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A new Occupational Health Hazard
On the back of Rainchild's recent question, would it not be incumbent on governments, to warn politicians, of the potential of developing Foot in Mouth Syndrome? This condition frequently occurs when interacting with the Media. The frequency of incidents, would suggest that this condition, is a recognisable Occupational Hazard.
asked in politics, occupational hazard, Health and safety

siasl74 answers:

I believe the true source of the outbreak to be the parliament canteen - they all suffer from it at some point.

Or maybe it's a qualification required for the job?

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duffield1 answers:

As someone who trains people on how to talk to the media, I think there are two issues here: the politicians who say unwise things when being quizzed by a journalist, either live or in an interview setting, and those who commit unwise words to paper.

When being quizzed by a journalist in a live setting, it is a real, learned skill not to put your foot in your mouth at some point - sometimes the mouth does genuinely work faster than the brain, but it is very difficult to retract something you've just said. Your natural instinct is to distance yourself from your comment as quickly as possible, rather than revise your previous words, but in a world where comments are recorded and documented, this is probably not the best approach as they will probably come back to bite you (or to beat you) at some point in the future. I suspect that the relatively media unsavvy financial peer quoted yesterday as saying she could see green shoots is precisely in this situation - a slip that has been blown up out of all proportion.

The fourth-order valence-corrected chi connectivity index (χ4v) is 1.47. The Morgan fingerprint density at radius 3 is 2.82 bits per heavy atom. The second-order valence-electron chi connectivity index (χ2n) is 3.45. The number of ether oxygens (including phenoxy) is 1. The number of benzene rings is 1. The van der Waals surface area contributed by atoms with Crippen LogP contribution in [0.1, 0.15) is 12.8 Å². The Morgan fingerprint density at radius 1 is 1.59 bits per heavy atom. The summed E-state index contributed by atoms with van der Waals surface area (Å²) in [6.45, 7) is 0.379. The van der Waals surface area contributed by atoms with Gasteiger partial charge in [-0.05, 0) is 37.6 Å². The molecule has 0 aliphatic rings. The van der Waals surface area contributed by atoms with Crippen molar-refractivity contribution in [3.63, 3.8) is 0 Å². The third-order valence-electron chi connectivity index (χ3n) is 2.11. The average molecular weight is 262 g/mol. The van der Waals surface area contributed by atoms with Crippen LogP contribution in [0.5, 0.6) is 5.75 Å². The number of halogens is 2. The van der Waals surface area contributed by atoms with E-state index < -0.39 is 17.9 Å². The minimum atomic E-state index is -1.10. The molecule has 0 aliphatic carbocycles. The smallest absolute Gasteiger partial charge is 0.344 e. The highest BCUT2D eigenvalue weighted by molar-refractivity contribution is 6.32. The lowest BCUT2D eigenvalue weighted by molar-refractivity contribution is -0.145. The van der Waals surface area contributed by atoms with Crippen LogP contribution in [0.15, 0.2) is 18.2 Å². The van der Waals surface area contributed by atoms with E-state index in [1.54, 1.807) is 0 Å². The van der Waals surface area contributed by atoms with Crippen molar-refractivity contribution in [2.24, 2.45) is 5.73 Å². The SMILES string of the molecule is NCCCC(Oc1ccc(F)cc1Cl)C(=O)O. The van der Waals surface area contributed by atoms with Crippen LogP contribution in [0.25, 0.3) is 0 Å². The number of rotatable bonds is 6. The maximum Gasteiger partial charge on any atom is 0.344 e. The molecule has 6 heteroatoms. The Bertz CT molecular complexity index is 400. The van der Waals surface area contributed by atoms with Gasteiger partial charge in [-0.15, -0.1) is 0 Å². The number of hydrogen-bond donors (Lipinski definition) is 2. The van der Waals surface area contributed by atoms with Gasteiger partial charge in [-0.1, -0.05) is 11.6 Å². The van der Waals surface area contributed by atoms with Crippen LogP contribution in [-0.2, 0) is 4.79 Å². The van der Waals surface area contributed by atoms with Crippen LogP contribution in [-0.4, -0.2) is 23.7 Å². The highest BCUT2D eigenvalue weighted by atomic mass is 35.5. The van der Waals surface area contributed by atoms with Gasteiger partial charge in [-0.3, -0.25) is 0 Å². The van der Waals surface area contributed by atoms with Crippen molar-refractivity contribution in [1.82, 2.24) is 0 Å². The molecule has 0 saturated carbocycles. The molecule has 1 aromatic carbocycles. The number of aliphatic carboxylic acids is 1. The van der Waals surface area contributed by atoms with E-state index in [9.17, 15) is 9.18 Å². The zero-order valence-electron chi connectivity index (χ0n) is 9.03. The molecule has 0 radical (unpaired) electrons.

Sadly, the best technique for avoiding this is a bit Prescottesque - never actually answer the question you have been asked, and if the interviewer starts to interrupt to actually remind you of the question they wanted to know the answer to, philibuster for some time about how the interviewer will never get the answer to your question if he keeps interrupting, and you were just getting to his point, but you need to set the scene first... and then just keep talking until the interviewer runs out of time. And if he asks the question again, insist that you have answered it already, and don't have time to go through it all again.

However, there is no excuse in written text, as in the dyslexia case, also from yeterday. You have chance to edit it and, if necessary, revise it afterwards if you think that what you have written is open to mis-interpretation.

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robinsamuels answers:

I have to say, the only way for anyone to avoid this highly contagious disease these days is not to talk to the press at all.

Anything said can and will be taken out of context.

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